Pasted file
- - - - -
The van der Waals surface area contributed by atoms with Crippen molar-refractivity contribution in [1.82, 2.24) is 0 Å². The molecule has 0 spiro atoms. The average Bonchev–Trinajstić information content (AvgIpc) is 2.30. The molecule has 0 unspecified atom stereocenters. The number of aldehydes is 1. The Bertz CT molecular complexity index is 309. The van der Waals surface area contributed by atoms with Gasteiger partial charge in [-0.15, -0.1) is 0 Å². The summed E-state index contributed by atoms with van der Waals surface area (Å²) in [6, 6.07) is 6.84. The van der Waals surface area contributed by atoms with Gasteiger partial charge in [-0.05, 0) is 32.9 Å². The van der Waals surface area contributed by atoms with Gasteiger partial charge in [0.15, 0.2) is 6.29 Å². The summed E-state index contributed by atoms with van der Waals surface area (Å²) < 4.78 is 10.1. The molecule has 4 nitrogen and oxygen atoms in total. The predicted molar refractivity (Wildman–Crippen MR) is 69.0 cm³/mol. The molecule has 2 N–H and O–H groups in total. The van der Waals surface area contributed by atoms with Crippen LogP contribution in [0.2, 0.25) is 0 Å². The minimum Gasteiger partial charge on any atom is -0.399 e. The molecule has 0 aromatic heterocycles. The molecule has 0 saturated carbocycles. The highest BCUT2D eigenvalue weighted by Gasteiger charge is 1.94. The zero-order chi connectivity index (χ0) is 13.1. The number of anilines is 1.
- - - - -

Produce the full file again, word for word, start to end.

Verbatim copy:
The van der Waals surface area contributed by atoms with Crippen molar-refractivity contribution in [1.82, 2.24) is 0 Å². The molecule has 0 spiro atoms. The average Bonchev–Trinajstić information content (AvgIpc) is 2.30. The molecule has 0 unspecified atom stereocenters. The number of aldehydes is 1. The Bertz CT molecular complexity index is 309. The van der Waals surface area contributed by atoms with Gasteiger partial charge in [-0.15, -0.1) is 0 Å². The summed E-state index contributed by atoms with van der Waals surface area (Å²) in [6, 6.07) is 6.84. The van der Waals surface area contributed by atoms with Gasteiger partial charge in [-0.05, 0) is 32.9 Å². The van der Waals surface area contributed by atoms with Gasteiger partial charge in [0.15, 0.2) is 6.29 Å². The summed E-state index contributed by atoms with van der Waals surface area (Å²) < 4.78 is 10.1. The molecule has 4 nitrogen and oxygen atoms in total. The predicted molar refractivity (Wildman–Crippen MR) is 69.0 cm³/mol. The molecule has 2 N–H and O–H groups in total. The van der Waals surface area contributed by atoms with Crippen LogP contribution in [0.2, 0.25) is 0 Å². The minimum Gasteiger partial charge on any atom is -0.399 e. The molecule has 0 aromatic heterocycles. The molecule has 0 saturated carbocycles. The highest BCUT2D eigenvalue weighted by Gasteiger charge is 1.94. The zero-order chi connectivity index (χ0) is 13.1. The number of anilines is 1.